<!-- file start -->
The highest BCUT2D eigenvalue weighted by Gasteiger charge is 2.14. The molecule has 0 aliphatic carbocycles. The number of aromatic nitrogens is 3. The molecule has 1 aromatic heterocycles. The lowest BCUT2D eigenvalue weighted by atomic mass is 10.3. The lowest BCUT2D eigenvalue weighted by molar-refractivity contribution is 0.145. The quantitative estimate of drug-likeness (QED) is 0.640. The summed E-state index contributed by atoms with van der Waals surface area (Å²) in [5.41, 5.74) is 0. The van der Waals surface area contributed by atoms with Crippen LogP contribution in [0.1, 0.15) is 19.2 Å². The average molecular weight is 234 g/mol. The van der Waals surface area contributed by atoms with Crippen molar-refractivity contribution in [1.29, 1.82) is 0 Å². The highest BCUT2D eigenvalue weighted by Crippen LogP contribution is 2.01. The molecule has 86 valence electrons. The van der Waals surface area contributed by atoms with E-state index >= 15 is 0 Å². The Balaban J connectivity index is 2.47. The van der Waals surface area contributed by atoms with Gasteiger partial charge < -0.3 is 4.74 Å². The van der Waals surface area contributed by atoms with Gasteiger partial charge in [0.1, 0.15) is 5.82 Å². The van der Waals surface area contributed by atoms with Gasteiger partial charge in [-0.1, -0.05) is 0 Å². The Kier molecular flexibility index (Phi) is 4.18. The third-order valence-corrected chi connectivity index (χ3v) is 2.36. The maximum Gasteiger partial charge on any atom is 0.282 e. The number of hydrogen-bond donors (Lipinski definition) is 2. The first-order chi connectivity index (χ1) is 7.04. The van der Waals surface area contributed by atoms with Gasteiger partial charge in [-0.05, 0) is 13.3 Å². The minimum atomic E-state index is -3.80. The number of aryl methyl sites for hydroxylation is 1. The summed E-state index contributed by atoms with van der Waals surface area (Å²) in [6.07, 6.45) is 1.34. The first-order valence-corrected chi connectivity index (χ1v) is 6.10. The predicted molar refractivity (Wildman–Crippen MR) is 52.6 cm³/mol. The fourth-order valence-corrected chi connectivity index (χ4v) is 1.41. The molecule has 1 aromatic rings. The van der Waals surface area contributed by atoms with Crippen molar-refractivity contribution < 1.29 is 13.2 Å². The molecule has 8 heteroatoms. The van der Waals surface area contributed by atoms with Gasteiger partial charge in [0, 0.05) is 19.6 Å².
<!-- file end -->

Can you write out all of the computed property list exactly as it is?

The highest BCUT2D eigenvalue weighted by Gasteiger charge is 2.14. The molecule has 0 aliphatic carbocycles. The number of aromatic nitrogens is 3. The molecule has 1 aromatic heterocycles. The lowest BCUT2D eigenvalue weighted by atomic mass is 10.3. The lowest BCUT2D eigenvalue weighted by molar-refractivity contribution is 0.145. The quantitative estimate of drug-likeness (QED) is 0.640. The summed E-state index contributed by atoms with van der Waals surface area (Å²) in [5.41, 5.74) is 0. The van der Waals surface area contributed by atoms with Crippen LogP contribution in [0.1, 0.15) is 19.2 Å². The average molecular weight is 234 g/mol. The van der Waals surface area contributed by atoms with Crippen molar-refractivity contribution in [1.29, 1.82) is 0 Å². The highest BCUT2D eigenvalue weighted by Crippen LogP contribution is 2.01. The molecule has 86 valence electrons. The van der Waals surface area contributed by atoms with E-state index >= 15 is 0 Å². The Balaban J connectivity index is 2.47. The van der Waals surface area contributed by atoms with Gasteiger partial charge < -0.3 is 4.74 Å². The van der Waals surface area contributed by atoms with Gasteiger partial charge in [0.1, 0.15) is 5.82 Å². The van der Waals surface area contributed by atoms with Gasteiger partial charge in [-0.1, -0.05) is 0 Å². The Kier molecular flexibility index (Phi) is 4.18. The third-order valence-corrected chi connectivity index (χ3v) is 2.36. The maximum Gasteiger partial charge on any atom is 0.282 e. The number of hydrogen-bond donors (Lipinski definition) is 2. The first-order chi connectivity index (χ1) is 7.04. The van der Waals surface area contributed by atoms with Gasteiger partial charge in [-0.05, 0) is 13.3 Å². The minimum atomic E-state index is -3.80. The number of aryl methyl sites for hydroxylation is 1. The summed E-state index contributed by atoms with van der Waals surface area (Å²) in [6.07, 6.45) is 1.34. The first-order valence-corrected chi connectivity index (χ1v) is 6.10. The predicted molar refractivity (Wildman–Crippen MR) is 52.6 cm³/mol. The fourth-order valence-corrected chi connectivity index (χ4v) is 1.41. The molecule has 1 aromatic rings. The van der Waals surface area contributed by atoms with Crippen molar-refractivity contribution < 1.29 is 13.2 Å². The molecule has 8 heteroatoms. The van der Waals surface area contributed by atoms with Gasteiger partial charge in [0, 0.05) is 19.6 Å².